If the cloacal membrane does not permit mesodermal invasion, midline fusion of the mesodermal structures is not possible, resulting in midline defects of the abdominal wall and pelvis. In cloacal exstrophy, this defect is hypothesized to occur in conjunction with abnormal cloacal septation. As a result, both the bladder and hindgut become exposed through the abdominal wall defect following apoptosis of the cloacal membrane. In addition, the cloacal membrane prevents fusion of the genital folds, causing the genitalia to appear bifid. Meanwhile, in both bladder exstrophy and epispadias, impaired mesodermal invasion occurs in conjunction with normal septation of the cloacal membrane. As a result, the abdominal wall defect exposes either the urethra alone or both the urethra and bladder, depending on its size. In either case, it appears that the genital folds fuse to a large extent at the level of the urorectal septum, caudal to the urogenital sinus. In males, this arrangement would explain the presence of the urethra on the anterior surface of the undivided penis.

Presentation And Diagnosis
The diagnosis of bladder exstrophy can be established using prenatal ultrasound performed after 15 weeks of gestation. The major findings include poor visualization of the bladder, a lower abdominal bulge, small genitalia (in males), a low-set umbilicus, and a pubic bone diastasis. If the diagnosis is not established before birth, it is readily apparent upon delivery.

Treatment
Immediately after birth, the umbilical cord should be tied with a ligature rather than clamped with plastic or metal, so as to minimize trauma to the exposed bladder mucosa. Likewise, a sheet of plastic wrap should be used to cover the anterior abdominal defect and protect the bladder mucosa from abrasion by towels, diapers, and clothing. A thorough physical and radiologic assessment should be performed to assess for the presence of other anomalies.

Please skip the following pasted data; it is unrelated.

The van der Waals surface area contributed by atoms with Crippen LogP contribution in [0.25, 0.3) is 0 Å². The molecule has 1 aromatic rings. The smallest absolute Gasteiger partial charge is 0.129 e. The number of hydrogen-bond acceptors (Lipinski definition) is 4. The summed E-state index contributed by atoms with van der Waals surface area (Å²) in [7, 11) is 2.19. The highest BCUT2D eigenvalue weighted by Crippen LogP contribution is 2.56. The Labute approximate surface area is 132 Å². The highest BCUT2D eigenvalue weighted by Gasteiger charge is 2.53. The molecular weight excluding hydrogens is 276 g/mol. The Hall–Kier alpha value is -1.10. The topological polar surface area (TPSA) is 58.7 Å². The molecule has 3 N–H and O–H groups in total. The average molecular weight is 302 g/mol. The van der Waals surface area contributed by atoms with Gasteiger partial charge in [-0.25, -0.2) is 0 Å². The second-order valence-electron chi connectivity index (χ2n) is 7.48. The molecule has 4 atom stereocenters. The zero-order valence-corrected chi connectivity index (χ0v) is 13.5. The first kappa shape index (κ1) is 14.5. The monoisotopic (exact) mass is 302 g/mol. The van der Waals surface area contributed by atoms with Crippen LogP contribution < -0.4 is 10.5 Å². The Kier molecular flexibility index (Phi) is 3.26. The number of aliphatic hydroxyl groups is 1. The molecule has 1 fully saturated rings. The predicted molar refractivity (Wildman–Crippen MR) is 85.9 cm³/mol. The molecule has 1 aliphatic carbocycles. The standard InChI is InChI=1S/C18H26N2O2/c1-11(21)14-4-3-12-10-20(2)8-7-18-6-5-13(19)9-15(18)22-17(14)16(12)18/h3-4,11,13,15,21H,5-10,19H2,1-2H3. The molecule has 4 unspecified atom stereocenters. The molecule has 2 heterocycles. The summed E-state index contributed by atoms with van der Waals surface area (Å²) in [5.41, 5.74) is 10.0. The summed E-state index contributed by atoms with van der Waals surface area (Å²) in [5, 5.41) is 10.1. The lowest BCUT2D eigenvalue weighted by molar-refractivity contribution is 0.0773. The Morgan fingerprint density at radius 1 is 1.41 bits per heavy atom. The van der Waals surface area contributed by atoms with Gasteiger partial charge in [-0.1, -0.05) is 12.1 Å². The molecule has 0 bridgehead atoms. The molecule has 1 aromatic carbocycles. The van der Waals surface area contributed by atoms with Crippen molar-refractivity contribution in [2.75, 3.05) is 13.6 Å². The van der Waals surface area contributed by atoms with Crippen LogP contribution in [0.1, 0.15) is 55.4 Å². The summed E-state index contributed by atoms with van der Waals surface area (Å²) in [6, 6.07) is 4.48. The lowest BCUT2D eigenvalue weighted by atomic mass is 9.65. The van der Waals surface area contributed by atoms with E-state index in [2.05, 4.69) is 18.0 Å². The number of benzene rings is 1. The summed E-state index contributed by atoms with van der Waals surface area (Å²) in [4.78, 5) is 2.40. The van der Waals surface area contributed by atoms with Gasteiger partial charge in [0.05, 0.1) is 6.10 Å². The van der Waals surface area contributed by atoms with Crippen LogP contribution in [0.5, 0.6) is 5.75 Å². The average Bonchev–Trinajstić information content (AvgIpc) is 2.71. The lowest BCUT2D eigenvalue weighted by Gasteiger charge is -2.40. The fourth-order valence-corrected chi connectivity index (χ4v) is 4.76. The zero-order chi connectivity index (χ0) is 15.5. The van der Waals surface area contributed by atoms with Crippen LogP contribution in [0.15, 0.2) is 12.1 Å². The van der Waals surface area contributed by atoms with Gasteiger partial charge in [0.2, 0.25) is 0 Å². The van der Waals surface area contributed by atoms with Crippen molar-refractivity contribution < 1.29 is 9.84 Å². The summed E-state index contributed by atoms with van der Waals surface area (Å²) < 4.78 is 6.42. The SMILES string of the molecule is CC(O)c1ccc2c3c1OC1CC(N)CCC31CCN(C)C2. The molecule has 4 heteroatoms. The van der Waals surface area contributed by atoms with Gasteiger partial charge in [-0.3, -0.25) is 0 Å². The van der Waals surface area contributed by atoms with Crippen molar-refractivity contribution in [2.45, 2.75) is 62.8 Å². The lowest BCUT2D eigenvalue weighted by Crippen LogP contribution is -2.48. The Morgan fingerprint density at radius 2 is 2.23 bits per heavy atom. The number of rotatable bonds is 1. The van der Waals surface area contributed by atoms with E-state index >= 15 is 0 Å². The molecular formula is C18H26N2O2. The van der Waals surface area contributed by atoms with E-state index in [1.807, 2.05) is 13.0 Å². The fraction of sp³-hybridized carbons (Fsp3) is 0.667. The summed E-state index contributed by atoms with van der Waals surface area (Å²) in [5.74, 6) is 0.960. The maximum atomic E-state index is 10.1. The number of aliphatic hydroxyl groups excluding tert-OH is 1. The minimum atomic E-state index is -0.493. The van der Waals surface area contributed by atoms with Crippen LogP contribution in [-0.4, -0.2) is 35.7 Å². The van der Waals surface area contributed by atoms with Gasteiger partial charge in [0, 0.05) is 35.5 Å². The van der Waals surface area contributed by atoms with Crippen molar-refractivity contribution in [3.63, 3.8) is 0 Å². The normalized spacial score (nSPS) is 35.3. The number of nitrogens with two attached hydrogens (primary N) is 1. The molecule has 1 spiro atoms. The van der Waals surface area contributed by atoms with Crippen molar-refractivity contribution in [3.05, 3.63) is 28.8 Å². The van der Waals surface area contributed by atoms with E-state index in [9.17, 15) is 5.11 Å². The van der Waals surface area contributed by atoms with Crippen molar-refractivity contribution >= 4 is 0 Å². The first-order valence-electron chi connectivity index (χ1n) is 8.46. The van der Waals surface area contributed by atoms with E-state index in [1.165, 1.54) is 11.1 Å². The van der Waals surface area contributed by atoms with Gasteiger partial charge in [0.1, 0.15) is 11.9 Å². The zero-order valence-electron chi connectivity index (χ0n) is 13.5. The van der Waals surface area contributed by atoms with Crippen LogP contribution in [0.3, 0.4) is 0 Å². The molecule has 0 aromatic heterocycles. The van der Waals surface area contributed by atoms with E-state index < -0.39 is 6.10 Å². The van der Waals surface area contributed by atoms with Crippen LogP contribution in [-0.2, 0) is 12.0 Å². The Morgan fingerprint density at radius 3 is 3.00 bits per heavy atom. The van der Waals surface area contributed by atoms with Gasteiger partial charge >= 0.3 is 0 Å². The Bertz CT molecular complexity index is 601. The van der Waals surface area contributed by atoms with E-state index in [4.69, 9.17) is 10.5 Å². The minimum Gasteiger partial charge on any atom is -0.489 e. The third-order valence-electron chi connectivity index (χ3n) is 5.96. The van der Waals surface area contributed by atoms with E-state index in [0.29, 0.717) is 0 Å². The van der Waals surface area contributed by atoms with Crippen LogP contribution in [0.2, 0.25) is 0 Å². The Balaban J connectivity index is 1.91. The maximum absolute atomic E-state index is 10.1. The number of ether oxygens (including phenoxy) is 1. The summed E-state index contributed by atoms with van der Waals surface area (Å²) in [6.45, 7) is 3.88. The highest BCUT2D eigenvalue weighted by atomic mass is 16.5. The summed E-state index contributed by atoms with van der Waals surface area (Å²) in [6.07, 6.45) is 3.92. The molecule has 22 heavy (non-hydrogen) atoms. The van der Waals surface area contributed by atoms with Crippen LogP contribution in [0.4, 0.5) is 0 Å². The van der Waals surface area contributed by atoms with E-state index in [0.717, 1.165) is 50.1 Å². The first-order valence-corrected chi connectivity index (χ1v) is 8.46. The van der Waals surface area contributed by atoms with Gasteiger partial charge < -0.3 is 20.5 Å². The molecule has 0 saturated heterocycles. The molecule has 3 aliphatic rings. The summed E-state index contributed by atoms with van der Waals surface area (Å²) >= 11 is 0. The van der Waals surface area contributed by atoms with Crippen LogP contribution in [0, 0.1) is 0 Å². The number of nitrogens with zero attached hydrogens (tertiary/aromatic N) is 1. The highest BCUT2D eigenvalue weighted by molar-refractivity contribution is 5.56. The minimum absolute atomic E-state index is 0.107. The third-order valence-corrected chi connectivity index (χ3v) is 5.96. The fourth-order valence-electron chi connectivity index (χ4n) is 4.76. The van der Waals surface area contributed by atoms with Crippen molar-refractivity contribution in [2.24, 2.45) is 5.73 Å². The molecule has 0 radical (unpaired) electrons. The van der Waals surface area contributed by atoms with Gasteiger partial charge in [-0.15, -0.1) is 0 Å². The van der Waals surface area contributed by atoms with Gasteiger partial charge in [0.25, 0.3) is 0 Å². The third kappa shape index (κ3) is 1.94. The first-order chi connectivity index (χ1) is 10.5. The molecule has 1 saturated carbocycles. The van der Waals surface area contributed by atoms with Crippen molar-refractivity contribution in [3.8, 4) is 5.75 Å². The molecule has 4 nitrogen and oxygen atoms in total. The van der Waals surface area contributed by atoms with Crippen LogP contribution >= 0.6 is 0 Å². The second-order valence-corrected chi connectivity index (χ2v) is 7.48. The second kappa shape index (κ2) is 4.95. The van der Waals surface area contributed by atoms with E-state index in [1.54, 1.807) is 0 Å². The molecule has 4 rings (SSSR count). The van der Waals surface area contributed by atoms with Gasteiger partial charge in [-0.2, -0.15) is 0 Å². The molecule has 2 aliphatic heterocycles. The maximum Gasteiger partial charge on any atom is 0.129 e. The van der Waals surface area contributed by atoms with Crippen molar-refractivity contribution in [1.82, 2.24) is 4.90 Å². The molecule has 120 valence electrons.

The relative merits of a single or staged repair of the exstrophy, epispadias, abnormal ureterovesical junctions, and abnormal bladder neck have yet to be determined; however, it is clear that the sooner the exstrophied bladder is closed and the bladder neck and sphincter are reapproximated, the better the chance for a functional bladder and long-term urinary continence.
The timing of the initial closure depends on a number of variables, including the size of the bladder, the size of the penis in the male patient, the length and depth of the urethral groove, the width of the pubic diastasis, and the presence or absence of other associated anomalies. Most exstrophies, however, can be closed within the first 72 hours of the infant’s life, which protects the bladder mucosa from the environment and facilitates development of the bladder musculature. At the time of the initial closure, many patients also undergo pelvic osteotomy in which the ilia and ischia are cut to facilitate reapproximation of the pubic symphysis. This procedure can reduce tension on the abdominal wall closure, and it reapproximates the pelvic floor musculature in the midline to improve later continence. Whether osteotomy is performed or not, the infant’s pelvis is usually immobilized for up to 1 month after the procedure to facilitate normal bone alignment.
With current reconstructive strategies, most patients achieve urinary continence (albeit with clean intermittent catheterization in a significant proportion) and can lead satisfying personal and professional lives. Long-term management, however, must address the psychological effects of this condition, possible sexual dysfunction (especially in women), and later complications, such as vaginal and rectal prolapse in women.